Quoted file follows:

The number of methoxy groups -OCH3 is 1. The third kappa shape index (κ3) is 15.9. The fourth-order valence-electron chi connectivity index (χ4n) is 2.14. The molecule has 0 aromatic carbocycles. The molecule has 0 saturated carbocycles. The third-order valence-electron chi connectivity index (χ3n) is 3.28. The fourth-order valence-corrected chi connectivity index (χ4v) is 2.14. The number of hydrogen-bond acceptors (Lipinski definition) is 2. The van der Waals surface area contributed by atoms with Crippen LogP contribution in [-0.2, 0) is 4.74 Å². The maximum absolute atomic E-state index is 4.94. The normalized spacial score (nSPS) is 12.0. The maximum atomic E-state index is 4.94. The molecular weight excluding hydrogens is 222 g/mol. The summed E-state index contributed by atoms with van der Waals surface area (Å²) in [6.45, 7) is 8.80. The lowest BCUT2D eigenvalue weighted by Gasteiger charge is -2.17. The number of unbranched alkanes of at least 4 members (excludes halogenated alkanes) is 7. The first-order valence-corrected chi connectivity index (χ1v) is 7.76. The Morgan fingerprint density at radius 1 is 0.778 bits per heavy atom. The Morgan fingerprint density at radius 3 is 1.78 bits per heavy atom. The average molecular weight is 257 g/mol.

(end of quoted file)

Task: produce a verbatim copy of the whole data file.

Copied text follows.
The number of methoxy groups -OCH3 is 1. The third kappa shape index (κ3) is 15.9. The fourth-order valence-electron chi connectivity index (χ4n) is 2.14. The molecule has 0 aromatic carbocycles. The molecule has 0 saturated carbocycles. The third-order valence-electron chi connectivity index (χ3n) is 3.28. The fourth-order valence-corrected chi connectivity index (χ4v) is 2.14. The number of hydrogen-bond acceptors (Lipinski definition) is 2. The van der Waals surface area contributed by atoms with Crippen LogP contribution in [-0.2, 0) is 4.74 Å². The maximum absolute atomic E-state index is 4.94. The normalized spacial score (nSPS) is 12.0. The maximum atomic E-state index is 4.94. The molecular weight excluding hydrogens is 222 g/mol. The summed E-state index contributed by atoms with van der Waals surface area (Å²) in [6.45, 7) is 8.80. The lowest BCUT2D eigenvalue weighted by Gasteiger charge is -2.17. The number of unbranched alkanes of at least 4 members (excludes halogenated alkanes) is 7. The first-order valence-corrected chi connectivity index (χ1v) is 7.76. The Morgan fingerprint density at radius 1 is 0.778 bits per heavy atom. The Morgan fingerprint density at radius 3 is 1.78 bits per heavy atom. The average molecular weight is 257 g/mol.